Manage episode 355258775 series 3340893
In this podcast, Jason Cammisa and Derek Tam-Scott ("Hyphen") cover everything you didn't realize you wanted to know about the R129-chassis Mercedes-Benz SL.
The R129 comes in many forms: 300SL, 300SL-24, 500SL, 600SL, and then the renamed SL320, SL500, and SL600. It had three different body styles and two interiors thanks to two facelifts, three different transmissions in the U.S. — a 4-speed automatic, a 5-speed automatic, and a 5-speed dogleg manual transmission.
And the 500SL/SL500 had 3 different engines: a CIS-E "K-Jetronic" tall-deck M119, a LH-Jetronic short-deck M119, both with 4 cams, 4 valves per cylinder, and VVT; and then a 2-cam, 3-valve, non-VVT M113.
So which is the one to get? Which variants drive the best? Which R129s suffer from the dreaded wiring-harness failure?
How much did Jason's 300SL 5-speed weigh?
These are important questions. But the Carmudgeons also talk about the R129's fascinating development history including — why the car that Bruno Sacco himself described as "perfect" was 10 years late. They discuss the R129's world-firsts, like the first-ever fully automatic roof mechanism (and its failure-prone 11 hydraulic cylinders), the first-ever popup rollover protection, the world's first seat-mounted seatbelts (with magnesium-frame seats); and the first time the world ever saw a convertible wind deflector.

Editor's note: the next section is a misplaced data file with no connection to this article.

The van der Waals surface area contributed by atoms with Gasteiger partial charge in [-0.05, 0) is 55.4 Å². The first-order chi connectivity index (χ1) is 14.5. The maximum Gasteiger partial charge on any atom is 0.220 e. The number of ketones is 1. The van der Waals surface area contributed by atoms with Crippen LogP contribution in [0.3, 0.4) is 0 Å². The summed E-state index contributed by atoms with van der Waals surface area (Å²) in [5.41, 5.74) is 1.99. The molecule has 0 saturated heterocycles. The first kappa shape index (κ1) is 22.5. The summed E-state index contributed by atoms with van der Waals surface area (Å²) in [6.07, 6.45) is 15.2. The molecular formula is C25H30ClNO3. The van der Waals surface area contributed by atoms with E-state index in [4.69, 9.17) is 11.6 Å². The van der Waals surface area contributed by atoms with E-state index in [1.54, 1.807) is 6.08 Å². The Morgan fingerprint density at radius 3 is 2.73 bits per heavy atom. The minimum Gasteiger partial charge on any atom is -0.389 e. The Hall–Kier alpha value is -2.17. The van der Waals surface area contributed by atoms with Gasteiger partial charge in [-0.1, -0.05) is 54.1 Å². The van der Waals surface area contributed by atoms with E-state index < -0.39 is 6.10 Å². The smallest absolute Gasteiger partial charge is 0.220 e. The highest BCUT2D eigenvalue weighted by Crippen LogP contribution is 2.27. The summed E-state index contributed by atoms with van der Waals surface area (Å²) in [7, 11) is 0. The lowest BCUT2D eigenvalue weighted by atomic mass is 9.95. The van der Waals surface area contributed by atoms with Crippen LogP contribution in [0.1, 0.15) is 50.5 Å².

The R129 was a technological tour de force, combined with a timelessly elegant and stunningly beautiful design and absolutely impeccable build quality, making it the high point of every generation of Mercedes SL — excepting of course the original W198 300SL Gullwing, which wasn't an SL at all.
Huh? Yeah, you're going to have to watch the episode to figure that one out.
The Carmudgeon Show is part of the Hagerty Podcast Network.
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